I wrote my birth story up for another website last week, and when I posted a link to it on Facebook, it prompted a very interesting discussion in the comments.
It seems I’m not the only person who has been told not to ‘complain’ about a difficult birth experience, because I ‘ended up with a healthy baby and that’s all that matters’.
An old university friend, Marina, wrote an absolutely brilliant analogy about how it feels, and why we need to take birth trauma seriously, and she has given me permission to post it here.
You’re driving to a florist to get a pot plant.
It’s an exotic pot plant that you had to order. You expect it will live the rest of your life, and be a very important part of your future. You’ve waited for it to arrive for nearly a year. You and all your friends and family are deeply excited about this pot plant.
Your plans include parking the car, walking into the florist, buying the plant and tenderly driving it home.
What happens instead is that on your way there you’re hit by a truck, in a gruesome accident that mangles your groin, bruises and maybe punctures your abdomen, and leaves you shaken and faint and weak from lost blood. It takes hours for you to be cut from the wreckage. Pain relief is not necessarily available to you, intermittently effective, and utterly unable to stave off both your fear that you just won’t make it out of this wrecked car AND your crushing disappointment that this day – this exciting day when you were going to get your exotic pot plant! – is suddenly horribly, horribly off-script.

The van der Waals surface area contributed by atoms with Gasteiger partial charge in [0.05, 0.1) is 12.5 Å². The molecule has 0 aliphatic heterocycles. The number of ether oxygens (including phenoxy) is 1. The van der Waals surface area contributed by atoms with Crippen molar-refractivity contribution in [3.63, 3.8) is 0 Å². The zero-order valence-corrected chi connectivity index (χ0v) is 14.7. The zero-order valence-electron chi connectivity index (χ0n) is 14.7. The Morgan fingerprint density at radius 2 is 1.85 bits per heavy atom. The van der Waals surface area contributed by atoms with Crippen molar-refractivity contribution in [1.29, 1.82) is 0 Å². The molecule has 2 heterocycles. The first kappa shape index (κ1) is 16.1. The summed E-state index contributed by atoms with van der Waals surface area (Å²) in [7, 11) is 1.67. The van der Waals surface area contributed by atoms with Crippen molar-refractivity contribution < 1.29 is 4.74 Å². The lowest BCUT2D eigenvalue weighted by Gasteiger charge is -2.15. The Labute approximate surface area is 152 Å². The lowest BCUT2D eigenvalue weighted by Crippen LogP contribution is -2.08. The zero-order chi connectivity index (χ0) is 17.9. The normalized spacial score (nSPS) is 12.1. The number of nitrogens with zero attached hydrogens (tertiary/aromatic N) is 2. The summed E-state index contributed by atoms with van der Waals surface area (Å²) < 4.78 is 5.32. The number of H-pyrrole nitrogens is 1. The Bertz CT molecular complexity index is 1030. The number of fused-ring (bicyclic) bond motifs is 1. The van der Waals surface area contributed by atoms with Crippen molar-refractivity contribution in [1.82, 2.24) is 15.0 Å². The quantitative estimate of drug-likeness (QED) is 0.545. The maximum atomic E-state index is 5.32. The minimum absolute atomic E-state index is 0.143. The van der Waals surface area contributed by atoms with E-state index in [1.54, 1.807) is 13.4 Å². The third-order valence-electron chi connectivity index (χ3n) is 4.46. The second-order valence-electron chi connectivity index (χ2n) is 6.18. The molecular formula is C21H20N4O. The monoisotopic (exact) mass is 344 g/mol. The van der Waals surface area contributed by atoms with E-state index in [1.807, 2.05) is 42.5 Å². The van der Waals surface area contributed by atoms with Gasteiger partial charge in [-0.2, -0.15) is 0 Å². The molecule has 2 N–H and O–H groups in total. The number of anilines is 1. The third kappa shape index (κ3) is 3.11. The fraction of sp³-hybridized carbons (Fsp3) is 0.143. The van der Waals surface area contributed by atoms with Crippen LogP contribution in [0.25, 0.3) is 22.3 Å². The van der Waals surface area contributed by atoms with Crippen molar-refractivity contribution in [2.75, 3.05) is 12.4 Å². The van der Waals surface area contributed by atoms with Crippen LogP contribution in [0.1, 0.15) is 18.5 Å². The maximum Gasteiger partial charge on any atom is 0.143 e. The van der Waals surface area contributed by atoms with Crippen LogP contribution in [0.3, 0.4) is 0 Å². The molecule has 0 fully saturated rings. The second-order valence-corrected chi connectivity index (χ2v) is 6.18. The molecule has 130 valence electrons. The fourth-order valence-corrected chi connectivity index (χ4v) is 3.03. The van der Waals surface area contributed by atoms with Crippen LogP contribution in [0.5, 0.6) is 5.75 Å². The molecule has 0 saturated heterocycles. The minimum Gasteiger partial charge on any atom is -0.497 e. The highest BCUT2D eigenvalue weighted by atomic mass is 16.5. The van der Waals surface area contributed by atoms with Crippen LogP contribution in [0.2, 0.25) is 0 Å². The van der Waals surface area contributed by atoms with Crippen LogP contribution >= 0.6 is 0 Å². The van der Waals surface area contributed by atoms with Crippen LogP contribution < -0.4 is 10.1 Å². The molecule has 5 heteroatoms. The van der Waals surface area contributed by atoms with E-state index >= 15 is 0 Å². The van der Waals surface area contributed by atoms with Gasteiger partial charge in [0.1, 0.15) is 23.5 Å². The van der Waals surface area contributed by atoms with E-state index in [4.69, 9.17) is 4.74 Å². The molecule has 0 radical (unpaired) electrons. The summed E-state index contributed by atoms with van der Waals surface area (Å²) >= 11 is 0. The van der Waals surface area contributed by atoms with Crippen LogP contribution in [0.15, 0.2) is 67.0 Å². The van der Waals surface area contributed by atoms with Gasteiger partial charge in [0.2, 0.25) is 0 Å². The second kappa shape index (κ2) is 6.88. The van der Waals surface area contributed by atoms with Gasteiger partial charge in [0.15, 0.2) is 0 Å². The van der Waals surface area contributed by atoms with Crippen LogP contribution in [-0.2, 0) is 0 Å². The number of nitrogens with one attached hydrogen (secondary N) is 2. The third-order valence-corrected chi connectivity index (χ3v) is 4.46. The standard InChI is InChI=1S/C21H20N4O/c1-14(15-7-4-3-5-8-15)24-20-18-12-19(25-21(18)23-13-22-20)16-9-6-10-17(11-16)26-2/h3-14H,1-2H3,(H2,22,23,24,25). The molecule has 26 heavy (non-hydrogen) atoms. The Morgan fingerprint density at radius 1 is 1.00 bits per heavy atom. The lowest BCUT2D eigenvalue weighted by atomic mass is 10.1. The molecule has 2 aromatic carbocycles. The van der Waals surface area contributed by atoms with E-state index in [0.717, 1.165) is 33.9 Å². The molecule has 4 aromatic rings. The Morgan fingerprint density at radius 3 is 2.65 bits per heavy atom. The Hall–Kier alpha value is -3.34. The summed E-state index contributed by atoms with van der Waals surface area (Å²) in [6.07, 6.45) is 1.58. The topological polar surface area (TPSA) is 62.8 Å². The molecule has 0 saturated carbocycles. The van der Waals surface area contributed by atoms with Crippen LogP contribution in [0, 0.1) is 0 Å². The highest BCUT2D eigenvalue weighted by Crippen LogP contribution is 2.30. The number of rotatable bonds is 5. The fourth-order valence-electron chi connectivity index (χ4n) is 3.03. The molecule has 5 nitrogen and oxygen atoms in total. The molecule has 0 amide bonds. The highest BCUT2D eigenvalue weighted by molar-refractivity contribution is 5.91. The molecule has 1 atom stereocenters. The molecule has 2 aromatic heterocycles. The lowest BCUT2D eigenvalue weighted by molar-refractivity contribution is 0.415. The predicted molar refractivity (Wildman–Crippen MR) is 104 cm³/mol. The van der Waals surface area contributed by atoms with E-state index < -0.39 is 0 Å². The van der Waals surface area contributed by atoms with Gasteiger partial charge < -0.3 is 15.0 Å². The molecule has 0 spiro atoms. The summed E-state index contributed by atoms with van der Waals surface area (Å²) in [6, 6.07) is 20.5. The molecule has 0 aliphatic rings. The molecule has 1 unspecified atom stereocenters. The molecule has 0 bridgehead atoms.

As you lie in hospital recovering – a process that seems to take forever but you are expected to do invisibly and overnight – people tell you stories of the day they went to get THEIR pot plant, and how it was for them. This doesn’t help.
You are brought your pot plant. You look at it. You wonder how on earth you are supposed to enjoy it now that it’s associated with all that pain and fear and helplessness. You hope it’s just the loss of blood and lack of sleep and general pain influencing your thoughts. You hope you’re not a monstrously uncaring pot-plant hater, deep down.
Later, when you recount the accident, and the pain, and your incredible fear and vulnerability, and try to articulate how you worry it’s made you an unfit person to even care for this pot plant, people try to help by pointing out how nice your pot plant is. How healthy it is. They say: Look, you’ve got your lovely pot plant. That’s what you wanted isn’t it? You were driving to get it, and now here it is.
What they don’t see is that while initially the drive was to pick up the pot plant, the accident has left you profoundly different. No, they insist. It was just about getting the pot plant, which you’ve done! See! It’s right there!
They are spectacularly missing the point.